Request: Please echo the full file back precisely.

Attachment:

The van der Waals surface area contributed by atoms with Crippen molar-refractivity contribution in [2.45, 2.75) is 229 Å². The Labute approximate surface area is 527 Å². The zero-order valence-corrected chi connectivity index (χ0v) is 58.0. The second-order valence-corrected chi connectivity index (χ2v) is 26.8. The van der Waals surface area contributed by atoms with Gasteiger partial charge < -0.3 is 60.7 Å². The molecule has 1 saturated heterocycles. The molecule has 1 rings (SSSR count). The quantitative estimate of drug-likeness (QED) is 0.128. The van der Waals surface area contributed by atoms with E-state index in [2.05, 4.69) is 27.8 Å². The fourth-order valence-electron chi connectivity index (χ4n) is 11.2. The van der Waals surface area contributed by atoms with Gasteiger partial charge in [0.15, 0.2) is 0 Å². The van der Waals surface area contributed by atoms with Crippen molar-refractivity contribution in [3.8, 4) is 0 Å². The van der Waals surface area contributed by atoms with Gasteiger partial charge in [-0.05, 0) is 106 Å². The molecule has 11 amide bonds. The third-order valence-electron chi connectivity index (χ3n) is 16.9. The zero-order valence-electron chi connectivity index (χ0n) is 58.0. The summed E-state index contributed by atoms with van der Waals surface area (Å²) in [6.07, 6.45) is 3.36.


The van der Waals surface area contributed by atoms with Crippen molar-refractivity contribution in [2.45, 2.75) is 229 Å². The Labute approximate surface area is 527 Å². The zero-order valence-corrected chi connectivity index (χ0v) is 58.0. The second-order valence-corrected chi connectivity index (χ2v) is 26.8. The van der Waals surface area contributed by atoms with Gasteiger partial charge < -0.3 is 60.7 Å². The molecule has 1 saturated heterocycles. The molecule has 1 rings (SSSR count). The quantitative estimate of drug-likeness (QED) is 0.128. The van der Waals surface area contributed by atoms with E-state index in [2.05, 4.69) is 27.8 Å². The fourth-order valence-electron chi connectivity index (χ4n) is 11.2. The van der Waals surface area contributed by atoms with Gasteiger partial charge in [0.15, 0.2) is 0 Å². The van der Waals surface area contributed by atoms with Crippen molar-refractivity contribution in [3.8, 4) is 0 Å². The van der Waals surface area contributed by atoms with Gasteiger partial charge in [-0.05, 0) is 106 Å². The molecule has 11 amide bonds. The third-order valence-electron chi connectivity index (χ3n) is 16.9. The zero-order valence-electron chi connectivity index (χ0n) is 58.0. The summed E-state index contributed by atoms with van der Waals surface area (Å²) in [6.07, 6.45) is 3.36.